These controversies aside, the extent to which evolutionary thinking revolutionized the understanding of animal behavior during the 1970s justifiably led to its being referred to as the sociobiological revolution. The explanatory power of its theories explained many previously puzzling phenomena, and their predictive power generated many new research programs in both the field and the laboratory. The sociobiological approach has widely been acknowledged as being especially successful in explaining foraging behavior, conflict resolution, mate choice patterns, and parental investment decisions in animals, as well as many aspects of communication and signaling.

The early success of the application of these ideas to the study of animal behavior inevitably raised the possibility of their being applied to human behavior. The early sociobiological discussions of human behavior were based on very limited empirical evidence, and were much criticized for their naivety as a result. However, since the mid-1980s, there has been a dramatic growth in the number of empirical studies. These included studies of both traditional societies, contemporary postindustrial Western societies, and historical societies, with the main focus being on mate choice, reproductive decisions, inheritance patterns, foraging strategies, and cultural evolution mechanisms (see Betzig, Mulder, and Turke 1988; Smith and Winterhalder 1992).

More recently, a second dimension has developed out of human sociobiology that focuses more on the cognitive mechanisms that underpin behavior. Because the sociobiological perspective was concerned exclusively with functional explanations of behavior (the purpose that behavior serves in the life history of the individual organism), little attention was given to the cognitive mechanisms underpinning these behavioral processes. A growing interest in these issues, informed by an evolutionary perspective, now makes it possible to distinguish two subdisciplines, at least in the context of research on humans: evolutionary anthropology (which focuses on the adaptiveness of individuals' behavioral decisions) and EVOLUTIONARY PSYCHOLOGY (which focuses on the cognitive mechanisms involved in the making of such decisions). The two subdisciplines are divided by the issue of whether contemporary human behavior is ever functionally adapted.

Evolutionary psychologists argue that because the cognitive mechanisms that guide behavior evolved during the Pleistocene and have been overtaken by rapid changes in culture and technology, the behavior they generate will commonly be nonadaptive: in effect, we operate with Stone Age minds in a Space Age environment. Instead, evolutionary psychologists typically focus on the design features of human cognition that give rise to universal patterns of behavior that are true of all humans (for some examples, see Barkow, Cosmides, and Tooby 1992). In contrast, evolutionary anthropologists argue that many aspects of behavior are still functionally adaptive, and most of their research is directed to empirical tests of the functional consequences of behavioral decisions. They focus on the adaptive flexibility of behavior at the level of the individual (for examples, see Betzig, Mulder, and Turke 1988; Smith and Winterhalder 1992).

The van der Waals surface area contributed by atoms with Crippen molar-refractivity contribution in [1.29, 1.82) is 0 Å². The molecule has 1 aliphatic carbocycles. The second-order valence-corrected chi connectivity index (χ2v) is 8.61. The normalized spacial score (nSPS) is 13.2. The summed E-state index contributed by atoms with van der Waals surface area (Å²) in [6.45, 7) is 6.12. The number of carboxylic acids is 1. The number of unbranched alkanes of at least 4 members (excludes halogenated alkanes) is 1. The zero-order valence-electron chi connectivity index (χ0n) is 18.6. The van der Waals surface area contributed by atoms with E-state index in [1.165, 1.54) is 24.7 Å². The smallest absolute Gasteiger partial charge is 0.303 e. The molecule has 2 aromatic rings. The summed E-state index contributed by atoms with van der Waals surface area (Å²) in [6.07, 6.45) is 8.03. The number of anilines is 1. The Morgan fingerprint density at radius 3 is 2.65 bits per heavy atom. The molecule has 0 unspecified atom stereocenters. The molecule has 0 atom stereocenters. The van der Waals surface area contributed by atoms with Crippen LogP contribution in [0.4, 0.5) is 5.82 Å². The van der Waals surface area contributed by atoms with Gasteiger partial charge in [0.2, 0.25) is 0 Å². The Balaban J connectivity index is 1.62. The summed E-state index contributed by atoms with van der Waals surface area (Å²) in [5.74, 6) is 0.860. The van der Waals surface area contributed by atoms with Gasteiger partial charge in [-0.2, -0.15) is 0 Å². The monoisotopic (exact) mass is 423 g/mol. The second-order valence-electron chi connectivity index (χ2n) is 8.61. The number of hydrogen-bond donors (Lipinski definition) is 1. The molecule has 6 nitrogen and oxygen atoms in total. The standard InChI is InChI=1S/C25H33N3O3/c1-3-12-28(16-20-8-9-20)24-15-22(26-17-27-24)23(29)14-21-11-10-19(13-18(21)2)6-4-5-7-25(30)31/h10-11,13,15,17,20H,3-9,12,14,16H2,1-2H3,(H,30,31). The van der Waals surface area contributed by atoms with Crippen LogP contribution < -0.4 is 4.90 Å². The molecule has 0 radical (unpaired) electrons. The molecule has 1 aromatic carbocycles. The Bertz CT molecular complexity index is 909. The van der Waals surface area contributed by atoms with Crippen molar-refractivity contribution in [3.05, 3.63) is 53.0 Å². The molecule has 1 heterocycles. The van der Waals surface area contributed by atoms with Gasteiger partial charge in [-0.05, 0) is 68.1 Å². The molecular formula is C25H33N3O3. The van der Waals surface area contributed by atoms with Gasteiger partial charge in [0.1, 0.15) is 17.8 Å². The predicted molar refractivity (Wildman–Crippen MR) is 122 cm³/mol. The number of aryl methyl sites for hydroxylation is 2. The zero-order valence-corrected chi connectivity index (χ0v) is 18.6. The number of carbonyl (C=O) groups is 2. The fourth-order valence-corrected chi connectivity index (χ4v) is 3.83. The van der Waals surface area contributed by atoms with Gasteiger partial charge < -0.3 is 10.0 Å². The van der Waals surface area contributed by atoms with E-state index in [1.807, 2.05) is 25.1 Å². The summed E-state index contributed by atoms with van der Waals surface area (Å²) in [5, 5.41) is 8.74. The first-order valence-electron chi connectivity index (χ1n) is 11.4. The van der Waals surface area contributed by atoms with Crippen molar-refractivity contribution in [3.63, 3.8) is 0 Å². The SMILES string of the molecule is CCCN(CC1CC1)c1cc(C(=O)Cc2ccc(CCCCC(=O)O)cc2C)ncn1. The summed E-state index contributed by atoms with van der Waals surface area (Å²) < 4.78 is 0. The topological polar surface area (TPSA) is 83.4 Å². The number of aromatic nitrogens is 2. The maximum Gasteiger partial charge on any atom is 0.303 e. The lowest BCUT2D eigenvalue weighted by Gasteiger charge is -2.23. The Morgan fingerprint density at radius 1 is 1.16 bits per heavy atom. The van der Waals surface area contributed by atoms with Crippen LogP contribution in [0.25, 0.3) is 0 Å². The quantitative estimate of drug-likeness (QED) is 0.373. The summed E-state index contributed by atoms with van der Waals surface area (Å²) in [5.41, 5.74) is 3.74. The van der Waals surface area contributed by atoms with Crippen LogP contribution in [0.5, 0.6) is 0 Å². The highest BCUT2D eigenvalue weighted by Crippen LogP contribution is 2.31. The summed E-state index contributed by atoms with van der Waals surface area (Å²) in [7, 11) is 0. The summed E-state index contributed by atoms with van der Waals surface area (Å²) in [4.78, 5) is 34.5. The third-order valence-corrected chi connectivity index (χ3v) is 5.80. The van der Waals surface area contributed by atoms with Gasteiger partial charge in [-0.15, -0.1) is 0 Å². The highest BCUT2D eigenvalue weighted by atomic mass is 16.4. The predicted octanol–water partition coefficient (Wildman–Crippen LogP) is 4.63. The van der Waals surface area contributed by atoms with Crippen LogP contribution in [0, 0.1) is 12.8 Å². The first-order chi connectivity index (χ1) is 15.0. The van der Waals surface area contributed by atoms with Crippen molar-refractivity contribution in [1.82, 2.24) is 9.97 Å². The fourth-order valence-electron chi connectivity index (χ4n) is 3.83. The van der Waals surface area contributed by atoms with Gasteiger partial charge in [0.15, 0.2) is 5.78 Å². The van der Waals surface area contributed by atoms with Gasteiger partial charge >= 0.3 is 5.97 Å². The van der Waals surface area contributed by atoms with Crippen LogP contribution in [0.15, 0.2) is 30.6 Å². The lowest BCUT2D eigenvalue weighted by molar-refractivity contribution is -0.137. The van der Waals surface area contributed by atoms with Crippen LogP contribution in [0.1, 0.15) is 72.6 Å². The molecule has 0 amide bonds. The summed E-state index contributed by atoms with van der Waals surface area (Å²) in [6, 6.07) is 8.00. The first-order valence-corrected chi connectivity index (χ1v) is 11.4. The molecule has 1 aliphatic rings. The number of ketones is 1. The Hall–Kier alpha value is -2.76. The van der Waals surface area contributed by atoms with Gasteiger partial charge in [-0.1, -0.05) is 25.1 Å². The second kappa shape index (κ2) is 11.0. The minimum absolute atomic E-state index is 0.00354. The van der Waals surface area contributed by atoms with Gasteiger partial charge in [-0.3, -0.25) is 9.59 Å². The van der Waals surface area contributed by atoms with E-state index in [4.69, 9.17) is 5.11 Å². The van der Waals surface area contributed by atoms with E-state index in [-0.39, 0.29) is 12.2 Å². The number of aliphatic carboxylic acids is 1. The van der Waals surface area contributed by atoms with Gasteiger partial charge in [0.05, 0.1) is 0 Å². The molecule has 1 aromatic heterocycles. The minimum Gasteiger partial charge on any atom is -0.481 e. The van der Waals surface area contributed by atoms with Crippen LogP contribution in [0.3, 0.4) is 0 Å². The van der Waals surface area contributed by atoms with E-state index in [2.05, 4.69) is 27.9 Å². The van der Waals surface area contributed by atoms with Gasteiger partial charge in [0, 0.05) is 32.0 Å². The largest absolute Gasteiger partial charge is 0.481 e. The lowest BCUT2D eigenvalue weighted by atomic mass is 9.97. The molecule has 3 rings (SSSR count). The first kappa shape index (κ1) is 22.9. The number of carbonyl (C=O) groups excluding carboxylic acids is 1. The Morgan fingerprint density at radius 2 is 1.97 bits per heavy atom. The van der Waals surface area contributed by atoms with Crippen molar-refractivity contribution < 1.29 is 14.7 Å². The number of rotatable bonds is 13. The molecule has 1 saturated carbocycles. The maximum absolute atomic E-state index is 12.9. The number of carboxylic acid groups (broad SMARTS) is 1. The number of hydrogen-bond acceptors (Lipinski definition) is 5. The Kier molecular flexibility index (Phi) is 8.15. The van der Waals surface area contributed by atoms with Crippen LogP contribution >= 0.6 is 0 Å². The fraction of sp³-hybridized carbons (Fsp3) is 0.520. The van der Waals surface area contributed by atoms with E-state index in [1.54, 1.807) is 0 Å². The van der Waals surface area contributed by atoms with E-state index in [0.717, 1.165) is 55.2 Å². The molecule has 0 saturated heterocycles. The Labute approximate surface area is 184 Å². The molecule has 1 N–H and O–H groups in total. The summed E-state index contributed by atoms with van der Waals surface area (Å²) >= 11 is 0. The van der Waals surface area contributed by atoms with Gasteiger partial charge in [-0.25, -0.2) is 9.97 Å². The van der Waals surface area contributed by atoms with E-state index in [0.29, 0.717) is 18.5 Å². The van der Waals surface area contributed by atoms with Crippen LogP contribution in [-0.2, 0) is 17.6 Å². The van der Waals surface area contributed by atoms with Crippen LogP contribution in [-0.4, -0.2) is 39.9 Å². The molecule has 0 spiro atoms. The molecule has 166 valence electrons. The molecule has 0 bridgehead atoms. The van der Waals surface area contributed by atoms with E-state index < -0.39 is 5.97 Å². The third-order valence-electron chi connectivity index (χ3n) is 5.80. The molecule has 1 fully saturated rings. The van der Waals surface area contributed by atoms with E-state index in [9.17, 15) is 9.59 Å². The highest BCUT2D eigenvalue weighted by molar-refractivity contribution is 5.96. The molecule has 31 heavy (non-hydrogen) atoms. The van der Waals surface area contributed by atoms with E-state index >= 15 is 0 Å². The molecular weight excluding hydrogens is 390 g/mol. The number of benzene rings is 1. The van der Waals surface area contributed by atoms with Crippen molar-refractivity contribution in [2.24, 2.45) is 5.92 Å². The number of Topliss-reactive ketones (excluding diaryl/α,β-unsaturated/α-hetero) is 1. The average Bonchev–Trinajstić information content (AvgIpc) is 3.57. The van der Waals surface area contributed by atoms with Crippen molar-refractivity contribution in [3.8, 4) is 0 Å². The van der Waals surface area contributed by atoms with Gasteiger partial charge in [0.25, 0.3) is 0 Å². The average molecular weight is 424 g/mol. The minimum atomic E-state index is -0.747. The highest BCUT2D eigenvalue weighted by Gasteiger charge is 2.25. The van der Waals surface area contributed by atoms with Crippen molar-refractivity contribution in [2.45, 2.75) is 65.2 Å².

Although it is no doubt true that cognition constrains behavior, it is a purely empirical question as to whether or not our cognitive mechanisms are sufficiently flexible to operate effectively in the modern world. The wealth of studies demonstrating that human and animal behavior is functionally adaptive despite radically changed environments undermines the strong version of the evolutionary psychologist's position, though there must surely be some aspects of behavior that are now maladaptive in this sense.

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-- R. I. M. Dunbar


Barkow, J., L. Cosmides, and J. Tooby, Eds. (1992). The Adapted Mind: Evolutionary Psychology and the Generation of Culture. Oxford: Oxford University Press.

Betzig, L., M. Borgerhof Mulder, and P. Turke, Eds. (1988). Human Reproductive Behaviour. Cambridge: Cambridge University Press.

Buss, D. (1994). The Evolution of Desire. New York: Basic Books.

Daly, M., and M. Wilson. (1983). Sex, Evolution and Behavior. Belmont, CA: Wadsworth.

Daly, M., and M. Wilson. (1988). Homicide. New York: Aldine.

Dawkins, R. (1986). The Selfish Gene. 2nd ed. Oxford: Oxford University Press.

Dawkins, R. (1983). Universal Darwinism. In D. S. Bendall, Ed., Evolution from Molecules to Men. Cambridge: Cambridge University Press, pp. 403-425.

Dawkins, R. (1995). River Out of Eden. London: Weidenfield and Nicolson.

Dunbar, R. I. M., Ed. (1995). Human Reproductive Decisions: Biological and Social Perspectives. Basingstoke: Macmillan.

Hamilton, W. D. (1964). The genetical evolution of social behaviour, 1, 2. Journal of Theoretical Biology 7:1-51.

Hughes, A. (1985). Evolution and Human Kinship. Oxford: Oxford University Press.

Ridley, M. (1993). The Red Queen. Harmondsworth: Penguin.

Smith, E. A., and B. Winterhalder, Eds. (1992). Evolutionary Ecolo gy and Human Behavior. New York: Aldine.

Wright, R. (1995). The Moral Animal. London: Little Brown .